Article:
With the start of the New Year, many Americans may be looking forward to their tax refunds hitting their bank accounts. But they may need to prepare for disappointment. Financial experts warn tax refunds this year may be smaller due to several factors.
Unfortunately, not only may your tax return be smaller, you might actually owe money. Numerous factors contribute to this possibility, such as the advance child tax credit payments recently issued, paused student loan payments, and mutual fund distributions. Typically, you receive a federal tax refund when you’ve paid or withheld more than the amount you owe. However, thanks to the mentioned allowances and advances, you might be paying them back with your tax refund, CNBC reports.
The advance child tax credit payments came from the American Rescue Plan President Joe Biden signed in March 2021. It boosted the 2021 child tax credit from $2,000 to $3,000. The increase came in monthly installments, as well as half of it being paid upfront. Tommy Lucus, a certified financial planner, said the jump “could be the difference between someone getting a small refund and owing a lot.”
The next one is relevant to many Americans. The paused student loan payments have been nice for many, but taking advantage of it means you can’t use it as a write-off for student loan interest.
Finally, mutual fund investors may owe more in 2021 due to higher year-end payouts. Many people this year managed mutual funds, which proved to have a strong showing. As you may have guessed though, making more means paying more in taxes.
Overall, your tax refund may be completely unaffected, but it’s a good idea to consider the alternative.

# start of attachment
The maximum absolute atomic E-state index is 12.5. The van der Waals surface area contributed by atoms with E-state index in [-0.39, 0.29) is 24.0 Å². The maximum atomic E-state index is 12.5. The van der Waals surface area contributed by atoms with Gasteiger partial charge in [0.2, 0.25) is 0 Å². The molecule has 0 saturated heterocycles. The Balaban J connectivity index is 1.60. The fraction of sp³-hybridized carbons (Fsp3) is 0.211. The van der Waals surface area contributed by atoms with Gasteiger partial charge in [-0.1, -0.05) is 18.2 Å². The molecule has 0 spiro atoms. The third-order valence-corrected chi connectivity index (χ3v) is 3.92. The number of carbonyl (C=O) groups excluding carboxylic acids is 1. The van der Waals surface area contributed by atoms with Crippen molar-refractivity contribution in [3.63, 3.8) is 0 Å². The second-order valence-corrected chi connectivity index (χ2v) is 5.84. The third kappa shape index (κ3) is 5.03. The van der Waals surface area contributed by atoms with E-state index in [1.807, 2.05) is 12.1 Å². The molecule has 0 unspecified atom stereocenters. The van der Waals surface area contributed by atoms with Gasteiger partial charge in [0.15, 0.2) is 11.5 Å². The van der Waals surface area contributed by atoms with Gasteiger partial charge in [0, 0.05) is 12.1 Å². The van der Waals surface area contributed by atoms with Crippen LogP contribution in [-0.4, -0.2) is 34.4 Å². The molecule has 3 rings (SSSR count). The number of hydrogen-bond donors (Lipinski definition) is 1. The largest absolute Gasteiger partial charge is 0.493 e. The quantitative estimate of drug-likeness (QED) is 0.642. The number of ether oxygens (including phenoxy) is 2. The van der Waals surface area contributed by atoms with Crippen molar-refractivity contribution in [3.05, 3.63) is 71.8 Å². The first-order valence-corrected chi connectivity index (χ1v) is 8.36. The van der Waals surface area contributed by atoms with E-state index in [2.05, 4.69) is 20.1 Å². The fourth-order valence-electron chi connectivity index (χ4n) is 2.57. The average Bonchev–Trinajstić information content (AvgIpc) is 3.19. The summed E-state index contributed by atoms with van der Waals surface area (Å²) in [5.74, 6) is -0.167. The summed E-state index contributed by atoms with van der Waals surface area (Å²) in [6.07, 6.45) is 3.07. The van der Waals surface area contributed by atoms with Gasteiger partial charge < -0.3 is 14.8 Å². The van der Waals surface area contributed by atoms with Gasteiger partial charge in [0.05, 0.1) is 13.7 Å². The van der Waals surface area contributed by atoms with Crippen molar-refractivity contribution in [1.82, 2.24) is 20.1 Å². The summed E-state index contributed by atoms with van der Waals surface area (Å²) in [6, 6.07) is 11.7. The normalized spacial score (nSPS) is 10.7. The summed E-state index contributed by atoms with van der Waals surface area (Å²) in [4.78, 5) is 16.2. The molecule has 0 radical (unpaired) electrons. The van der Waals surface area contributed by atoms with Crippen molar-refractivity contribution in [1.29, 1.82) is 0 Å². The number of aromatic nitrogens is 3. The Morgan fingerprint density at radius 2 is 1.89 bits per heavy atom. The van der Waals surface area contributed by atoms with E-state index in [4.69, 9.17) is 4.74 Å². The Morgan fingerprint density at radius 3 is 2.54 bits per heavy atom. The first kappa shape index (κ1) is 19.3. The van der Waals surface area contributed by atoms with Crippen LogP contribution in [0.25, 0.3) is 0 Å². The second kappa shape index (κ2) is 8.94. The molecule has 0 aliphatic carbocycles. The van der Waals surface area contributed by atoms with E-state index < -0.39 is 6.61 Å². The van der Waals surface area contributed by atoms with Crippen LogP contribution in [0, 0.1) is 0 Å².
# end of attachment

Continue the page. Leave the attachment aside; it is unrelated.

Nearly 524k Homes Receive $581 Tax Refund Checks
It’s a bit depressing to learn our annual tax refunds may not be as high as they typically are. If you live in Minnesota though, you may be getting an unexpected treat. The Minnesota Department of Revenue announced $581 tax refund checks for nearly 524,000 homes.
Specifically, the MDR said it issued surprise checks for taxpayers who paid state tax on unemployment benefits. Though the bill enacting it was signed in March, millions of taxpayers already filed their returns by then and paid any tax due on them. A spokesperson told The Sun the department processed roughly 524,000 returns on December 28, 2021, out of 542,000 in total.
Department of Revenue commissioner Robert Doty issued a statement last September about the initiative. “We know these refunds are important to those taxpayers who have experienced hardships over the last year and a half. We made the decision to adjust nearly all of these returns on our end so that impacted taxpayers would not need to take the time and resources to file an amended return, which would further delay the refund they’re due.”